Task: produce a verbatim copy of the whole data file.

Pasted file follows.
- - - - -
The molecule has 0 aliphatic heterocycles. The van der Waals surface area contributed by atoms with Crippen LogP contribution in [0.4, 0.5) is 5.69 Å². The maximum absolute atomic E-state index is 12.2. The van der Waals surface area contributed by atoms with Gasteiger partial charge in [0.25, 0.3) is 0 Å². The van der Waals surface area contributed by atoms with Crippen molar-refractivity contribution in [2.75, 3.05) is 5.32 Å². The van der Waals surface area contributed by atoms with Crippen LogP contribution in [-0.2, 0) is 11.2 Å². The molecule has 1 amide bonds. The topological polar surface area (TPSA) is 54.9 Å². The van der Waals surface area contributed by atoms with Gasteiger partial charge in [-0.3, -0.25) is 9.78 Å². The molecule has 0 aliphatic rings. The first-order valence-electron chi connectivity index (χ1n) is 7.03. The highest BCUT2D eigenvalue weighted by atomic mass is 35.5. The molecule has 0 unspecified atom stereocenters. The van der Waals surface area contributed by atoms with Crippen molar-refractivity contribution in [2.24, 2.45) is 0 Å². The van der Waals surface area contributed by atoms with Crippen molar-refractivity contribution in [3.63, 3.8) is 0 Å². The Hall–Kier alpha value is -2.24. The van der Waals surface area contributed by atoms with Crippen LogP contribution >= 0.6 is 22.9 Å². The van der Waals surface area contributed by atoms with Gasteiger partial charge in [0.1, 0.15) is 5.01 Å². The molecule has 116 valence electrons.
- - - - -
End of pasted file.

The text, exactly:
The molecule has 0 aliphatic heterocycles. The van der Waals surface area contributed by atoms with Crippen LogP contribution in [0.4, 0.5) is 5.69 Å². The maximum absolute atomic E-state index is 12.2. The van der Waals surface area contributed by atoms with Gasteiger partial charge in [0.25, 0.3) is 0 Å². The van der Waals surface area contributed by atoms with Crippen molar-refractivity contribution in [2.75, 3.05) is 5.32 Å². The van der Waals surface area contributed by atoms with Crippen LogP contribution in [-0.2, 0) is 11.2 Å². The molecule has 1 amide bonds. The topological polar surface area (TPSA) is 54.9 Å². The van der Waals surface area contributed by atoms with Gasteiger partial charge in [-0.3, -0.25) is 9.78 Å². The molecule has 0 aliphatic rings. The first-order valence-electron chi connectivity index (χ1n) is 7.03. The highest BCUT2D eigenvalue weighted by atomic mass is 35.5. The molecule has 0 unspecified atom stereocenters. The van der Waals surface area contributed by atoms with Crippen molar-refractivity contribution in [2.24, 2.45) is 0 Å². The van der Waals surface area contributed by atoms with Crippen molar-refractivity contribution in [3.63, 3.8) is 0 Å². The Hall–Kier alpha value is -2.24. The van der Waals surface area contributed by atoms with Crippen LogP contribution >= 0.6 is 22.9 Å². The van der Waals surface area contributed by atoms with Gasteiger partial charge in [0.1, 0.15) is 5.01 Å². The molecule has 116 valence electrons.